December 8, 2022
  • December 8, 2022

These three problems prevent the reform of energy permits

By on November 22, 2022 0

The only thing standing between us and our affordable, clean energy future is a completely broken permitting process, and the way out of the congressional deadlock is to resolve three controversies that helped delay legislative action earlier this year. .

Specifically, pushing permit reform through the lame session of Congress requires resolving controversies over how much authority to give the federal government to lay new power lines and allocate costs among recipients, what types of projects should be covered and whether the reforms will strengthen or weaken environmental justice.

Allowing reform is important for at least two reasons. First, it would allow Republicans and Democrats to achieve some of their longstanding energy policy goals, including energy accessibility and reliability. Second, it would allow the nation to make meaningful progress on climate change by accelerating clean energy projects.

Essentially, enabling reform is the missing piece, the sine qua non, of our national energy policy.

Over the past two years, policymakers have enacted four major laws to spur clean energy technologies by authorizing new programs and policies and providing hundreds of billions of dollars to fund new projects. If these four bills – the bipartisan 2020 energy law2021 bipartisan infrastructure law2022 bipartisan CHIPS and scientific law and the 2022 Inflation Reduction Act – realizing their potential, they would set the nation on a path to greater energy independence and make significant progress towards net zero emissions by 2050.

What stands in the way? An outdated permitting process that delays projects for years, increases costs for businesses and households, compromises the reliability and affordability of our energy, threatens national security, and limits economic growth and competitiveness.

For decades, Republicans (and some Democrats) have pushed for reform, arguing that the process creates unnecessary delays and imposes unnecessary costs on traditional energy projects. Some Democrats hailed the delays in worry that such projects hinder efforts to combat climate change.

Now, enabling reform is something both sides can support. Indeed, the fight against climate change is less about blocking traditional energy projects and more about facilitating clean energy projects – everything from solar and wind to new power lines, advanced nuclear, gas low-carbon natural gas, geothermal energy, new facilities to capture, move and store carbon dioxide. So whether you’re a Republican or a Democrat, and whether you care about energy costs, energy independence, energy innovation, or greenhouse gas emissions, permit reform helps you achieve your goals.

Meaning. Joe Manchin (DW.Va.), chairman of the Senate Energy and Natural Resources Committee, and Shelley Moore Capito (RW.Va.), senior Republican on the Senate Environment and Public Works Committee, have presented reform bills which essentially overlap. Each would shorten the time federal agencies have to review projects, cover forms of energy such as critical minerals, nuclear, hydrogen, fossil fuels, electric transmission, renewables and capture, sequestration , carbon storage and removal and would provide for exclusions from review for certain well-understood categories of projects to accelerate the creation of new infrastructure while reducing costs. Equally important, both senators expressed interest in negotiating a compromise measure.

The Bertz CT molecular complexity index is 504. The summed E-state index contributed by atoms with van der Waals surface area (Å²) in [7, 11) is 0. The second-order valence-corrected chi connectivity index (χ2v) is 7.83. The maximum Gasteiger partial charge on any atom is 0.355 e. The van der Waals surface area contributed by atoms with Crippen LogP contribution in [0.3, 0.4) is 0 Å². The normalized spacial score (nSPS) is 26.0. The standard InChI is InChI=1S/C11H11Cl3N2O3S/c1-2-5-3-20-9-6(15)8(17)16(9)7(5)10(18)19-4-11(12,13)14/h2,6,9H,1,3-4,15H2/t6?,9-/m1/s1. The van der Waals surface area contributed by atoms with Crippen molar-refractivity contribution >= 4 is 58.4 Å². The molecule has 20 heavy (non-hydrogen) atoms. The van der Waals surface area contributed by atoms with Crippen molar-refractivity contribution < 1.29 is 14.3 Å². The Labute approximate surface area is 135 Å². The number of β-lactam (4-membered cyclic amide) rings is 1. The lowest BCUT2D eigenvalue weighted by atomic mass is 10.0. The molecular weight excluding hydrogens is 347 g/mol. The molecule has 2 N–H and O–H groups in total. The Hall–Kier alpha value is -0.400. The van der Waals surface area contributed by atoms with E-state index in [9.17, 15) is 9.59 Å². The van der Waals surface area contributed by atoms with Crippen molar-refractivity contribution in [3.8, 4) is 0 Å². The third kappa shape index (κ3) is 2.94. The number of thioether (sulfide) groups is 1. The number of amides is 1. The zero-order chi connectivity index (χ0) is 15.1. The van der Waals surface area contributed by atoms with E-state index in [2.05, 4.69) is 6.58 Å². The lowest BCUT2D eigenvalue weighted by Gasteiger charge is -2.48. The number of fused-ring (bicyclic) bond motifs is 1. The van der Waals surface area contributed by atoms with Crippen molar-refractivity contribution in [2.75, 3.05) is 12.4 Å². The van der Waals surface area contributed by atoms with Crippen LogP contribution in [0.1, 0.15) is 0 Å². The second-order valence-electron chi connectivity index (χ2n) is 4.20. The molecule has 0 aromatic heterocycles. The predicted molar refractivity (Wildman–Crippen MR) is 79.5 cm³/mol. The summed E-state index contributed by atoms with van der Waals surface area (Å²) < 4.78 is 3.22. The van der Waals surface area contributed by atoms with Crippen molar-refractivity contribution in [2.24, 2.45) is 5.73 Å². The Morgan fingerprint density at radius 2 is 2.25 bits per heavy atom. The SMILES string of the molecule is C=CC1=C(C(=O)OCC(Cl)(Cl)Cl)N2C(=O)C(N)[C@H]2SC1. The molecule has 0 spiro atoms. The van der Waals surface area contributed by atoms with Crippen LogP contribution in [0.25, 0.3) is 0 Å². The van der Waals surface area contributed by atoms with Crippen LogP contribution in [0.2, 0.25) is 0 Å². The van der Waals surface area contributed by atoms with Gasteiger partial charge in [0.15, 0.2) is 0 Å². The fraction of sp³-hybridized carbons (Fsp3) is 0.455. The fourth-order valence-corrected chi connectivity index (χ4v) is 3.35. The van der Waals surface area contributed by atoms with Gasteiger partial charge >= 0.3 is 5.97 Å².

Based on how efforts to peg permission reform into a must-have spending measure crumbled earlier this fall, however, negotiators must resolve three controversies if they hope to pass a final bill.

  • First, the fate of power transmission lines. What authority should the federal government have to establish new lines and distribute the costs among the beneficiaries? Greater federal authority over interstate lines makes sense, but some lawmakers want to leave power in the hands of states and localities. Federal authority, however, will prove important in securing the votes of those most committed to fighting climate change, as current transmission delays threaten to cut the emissions benefits of the Cut Inflation Act by 80%. The way forward is to restrict this new federal authority to major interstate high voltage lines only.
  • Second, the scope of the reform authorization. While the Manchin and Capito proposals take a comprehensive approach, others want to exclude fossil fuel projects. The fact is, however, that Manchin and Republican lawmakers will demand all of the above license enhancements. Moreover, those who oppose fossil fuel projects need not worry – 77% of new electricity generation last year came from wind and solar alone, and that’s before the new clean energy incentives of the Cut Inflation Act take effect. The market has already decided: the nation will decarbonize; the only question is how fast.
  • Third, the status of environmental justice. Does faster authorization mean less input from local communities affected by new projects? Clean energy projects have the potential to help communities by creating jobs, stimulating economic growth, reducing pollution and improving quality of life. This is why the authorization of the reform should support the efforts to involve the communities from the beginning of the process in order to obtain their support.

Through four major bills, policymakers have unleashed unprecedented funding for energy innovation. Now they need to remove the barriers to using that money to achieve their energy goals.

Xan Fishman is director of energy policy and carbon management at the Bipartisan Policy Center.